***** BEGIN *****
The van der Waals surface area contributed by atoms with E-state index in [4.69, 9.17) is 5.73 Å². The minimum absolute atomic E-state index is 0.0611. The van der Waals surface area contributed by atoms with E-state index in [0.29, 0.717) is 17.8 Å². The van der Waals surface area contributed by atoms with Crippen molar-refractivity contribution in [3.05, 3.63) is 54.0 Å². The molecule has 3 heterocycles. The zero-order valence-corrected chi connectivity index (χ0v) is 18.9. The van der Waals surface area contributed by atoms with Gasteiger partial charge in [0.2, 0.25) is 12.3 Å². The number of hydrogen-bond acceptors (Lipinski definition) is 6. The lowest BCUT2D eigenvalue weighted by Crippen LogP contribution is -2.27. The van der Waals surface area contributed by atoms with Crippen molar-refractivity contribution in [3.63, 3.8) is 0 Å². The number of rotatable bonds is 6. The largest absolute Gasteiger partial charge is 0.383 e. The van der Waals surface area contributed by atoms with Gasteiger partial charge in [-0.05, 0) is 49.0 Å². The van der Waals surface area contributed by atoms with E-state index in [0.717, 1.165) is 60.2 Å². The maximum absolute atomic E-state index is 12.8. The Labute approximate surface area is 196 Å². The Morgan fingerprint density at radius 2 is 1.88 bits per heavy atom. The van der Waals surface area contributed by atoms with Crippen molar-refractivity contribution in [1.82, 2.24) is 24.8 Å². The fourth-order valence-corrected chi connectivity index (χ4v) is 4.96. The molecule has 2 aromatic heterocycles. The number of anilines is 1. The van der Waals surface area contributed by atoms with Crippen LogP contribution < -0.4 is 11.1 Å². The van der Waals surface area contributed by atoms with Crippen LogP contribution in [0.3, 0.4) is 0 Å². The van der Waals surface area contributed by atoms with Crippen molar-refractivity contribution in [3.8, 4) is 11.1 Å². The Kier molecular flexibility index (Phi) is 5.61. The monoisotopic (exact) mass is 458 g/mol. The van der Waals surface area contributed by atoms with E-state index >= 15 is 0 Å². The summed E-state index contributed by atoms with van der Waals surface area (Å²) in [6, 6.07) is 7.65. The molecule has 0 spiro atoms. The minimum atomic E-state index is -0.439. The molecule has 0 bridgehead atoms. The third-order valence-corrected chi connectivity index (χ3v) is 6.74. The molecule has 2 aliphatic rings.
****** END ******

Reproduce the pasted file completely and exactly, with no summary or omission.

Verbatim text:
The van der Waals surface area contributed by atoms with E-state index in [4.69, 9.17) is 5.73 Å². The minimum absolute atomic E-state index is 0.0611. The van der Waals surface area contributed by atoms with E-state index in [0.29, 0.717) is 17.8 Å². The van der Waals surface area contributed by atoms with Crippen molar-refractivity contribution in [3.05, 3.63) is 54.0 Å². The molecule has 3 heterocycles. The zero-order valence-corrected chi connectivity index (χ0v) is 18.9. The van der Waals surface area contributed by atoms with Gasteiger partial charge in [0.2, 0.25) is 12.3 Å². The number of hydrogen-bond acceptors (Lipinski definition) is 6. The lowest BCUT2D eigenvalue weighted by Crippen LogP contribution is -2.27. The van der Waals surface area contributed by atoms with Crippen molar-refractivity contribution in [3.63, 3.8) is 0 Å². The number of rotatable bonds is 6. The largest absolute Gasteiger partial charge is 0.383 e. The van der Waals surface area contributed by atoms with Gasteiger partial charge in [-0.05, 0) is 49.0 Å². The van der Waals surface area contributed by atoms with E-state index in [0.717, 1.165) is 60.2 Å². The maximum absolute atomic E-state index is 12.8. The Labute approximate surface area is 196 Å². The Morgan fingerprint density at radius 2 is 1.88 bits per heavy atom. The van der Waals surface area contributed by atoms with Crippen molar-refractivity contribution in [1.82, 2.24) is 24.8 Å². The fourth-order valence-corrected chi connectivity index (χ4v) is 4.96. The molecule has 2 aromatic heterocycles. The number of anilines is 1. The van der Waals surface area contributed by atoms with Crippen LogP contribution < -0.4 is 11.1 Å². The van der Waals surface area contributed by atoms with Crippen LogP contribution in [0.3, 0.4) is 0 Å². The van der Waals surface area contributed by atoms with Crippen molar-refractivity contribution in [3.8, 4) is 11.1 Å². The Kier molecular flexibility index (Phi) is 5.61. The monoisotopic (exact) mass is 458 g/mol. The van der Waals surface area contributed by atoms with E-state index >= 15 is 0 Å². The summed E-state index contributed by atoms with van der Waals surface area (Å²) in [6, 6.07) is 7.65. The molecule has 0 spiro atoms. The minimum atomic E-state index is -0.439. The molecule has 0 bridgehead atoms. The third-order valence-corrected chi connectivity index (χ3v) is 6.74. The molecule has 2 aliphatic rings.